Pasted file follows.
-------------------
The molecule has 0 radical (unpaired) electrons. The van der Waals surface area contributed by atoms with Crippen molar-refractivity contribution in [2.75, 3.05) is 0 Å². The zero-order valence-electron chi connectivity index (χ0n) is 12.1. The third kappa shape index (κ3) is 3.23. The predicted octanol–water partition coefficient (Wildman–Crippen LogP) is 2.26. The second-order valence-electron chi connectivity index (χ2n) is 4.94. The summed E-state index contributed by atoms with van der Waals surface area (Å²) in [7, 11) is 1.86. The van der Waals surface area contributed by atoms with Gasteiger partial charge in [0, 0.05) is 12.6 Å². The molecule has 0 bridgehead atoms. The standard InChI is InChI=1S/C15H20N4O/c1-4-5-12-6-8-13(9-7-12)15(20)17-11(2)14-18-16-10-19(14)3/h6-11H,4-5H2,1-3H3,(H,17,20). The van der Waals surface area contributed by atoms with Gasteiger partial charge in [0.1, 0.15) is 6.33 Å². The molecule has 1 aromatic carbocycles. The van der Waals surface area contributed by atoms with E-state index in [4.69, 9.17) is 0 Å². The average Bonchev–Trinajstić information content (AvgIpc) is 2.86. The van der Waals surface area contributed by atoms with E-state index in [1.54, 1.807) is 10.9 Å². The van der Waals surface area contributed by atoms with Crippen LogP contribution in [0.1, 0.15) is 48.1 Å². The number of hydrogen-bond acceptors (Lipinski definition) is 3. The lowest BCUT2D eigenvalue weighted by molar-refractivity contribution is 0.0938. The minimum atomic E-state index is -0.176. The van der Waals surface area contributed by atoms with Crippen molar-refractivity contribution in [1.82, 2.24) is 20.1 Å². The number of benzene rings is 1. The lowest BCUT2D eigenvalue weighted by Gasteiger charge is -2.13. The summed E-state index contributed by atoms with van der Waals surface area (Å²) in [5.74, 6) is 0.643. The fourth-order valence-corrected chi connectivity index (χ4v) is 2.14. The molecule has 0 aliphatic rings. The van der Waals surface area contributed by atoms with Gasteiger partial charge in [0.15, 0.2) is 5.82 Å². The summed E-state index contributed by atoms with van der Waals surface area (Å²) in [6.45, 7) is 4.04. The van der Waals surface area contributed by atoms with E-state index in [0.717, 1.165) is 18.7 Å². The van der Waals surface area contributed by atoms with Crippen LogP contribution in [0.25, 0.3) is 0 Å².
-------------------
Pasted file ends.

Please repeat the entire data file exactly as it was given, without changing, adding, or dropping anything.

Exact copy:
The molecule has 0 radical (unpaired) electrons. The van der Waals surface area contributed by atoms with Crippen molar-refractivity contribution in [2.75, 3.05) is 0 Å². The zero-order valence-electron chi connectivity index (χ0n) is 12.1. The third kappa shape index (κ3) is 3.23. The predicted octanol–water partition coefficient (Wildman–Crippen LogP) is 2.26. The second-order valence-electron chi connectivity index (χ2n) is 4.94. The summed E-state index contributed by atoms with van der Waals surface area (Å²) in [7, 11) is 1.86. The van der Waals surface area contributed by atoms with Gasteiger partial charge in [0, 0.05) is 12.6 Å². The molecule has 0 bridgehead atoms. The standard InChI is InChI=1S/C15H20N4O/c1-4-5-12-6-8-13(9-7-12)15(20)17-11(2)14-18-16-10-19(14)3/h6-11H,4-5H2,1-3H3,(H,17,20). The van der Waals surface area contributed by atoms with Gasteiger partial charge in [0.1, 0.15) is 6.33 Å². The molecule has 1 aromatic carbocycles. The van der Waals surface area contributed by atoms with E-state index in [4.69, 9.17) is 0 Å². The average Bonchev–Trinajstić information content (AvgIpc) is 2.86. The van der Waals surface area contributed by atoms with E-state index in [1.54, 1.807) is 10.9 Å². The van der Waals surface area contributed by atoms with Crippen LogP contribution in [0.1, 0.15) is 48.1 Å². The number of hydrogen-bond acceptors (Lipinski definition) is 3. The lowest BCUT2D eigenvalue weighted by molar-refractivity contribution is 0.0938. The minimum atomic E-state index is -0.176. The van der Waals surface area contributed by atoms with Crippen molar-refractivity contribution in [1.82, 2.24) is 20.1 Å². The number of benzene rings is 1. The lowest BCUT2D eigenvalue weighted by Gasteiger charge is -2.13. The summed E-state index contributed by atoms with van der Waals surface area (Å²) in [5.74, 6) is 0.643. The fourth-order valence-corrected chi connectivity index (χ4v) is 2.14. The molecule has 0 aliphatic rings. The van der Waals surface area contributed by atoms with Gasteiger partial charge in [0.15, 0.2) is 5.82 Å². The summed E-state index contributed by atoms with van der Waals surface area (Å²) in [6.45, 7) is 4.04. The van der Waals surface area contributed by atoms with E-state index in [0.717, 1.165) is 18.7 Å². The van der Waals surface area contributed by atoms with Crippen LogP contribution in [0.25, 0.3) is 0 Å².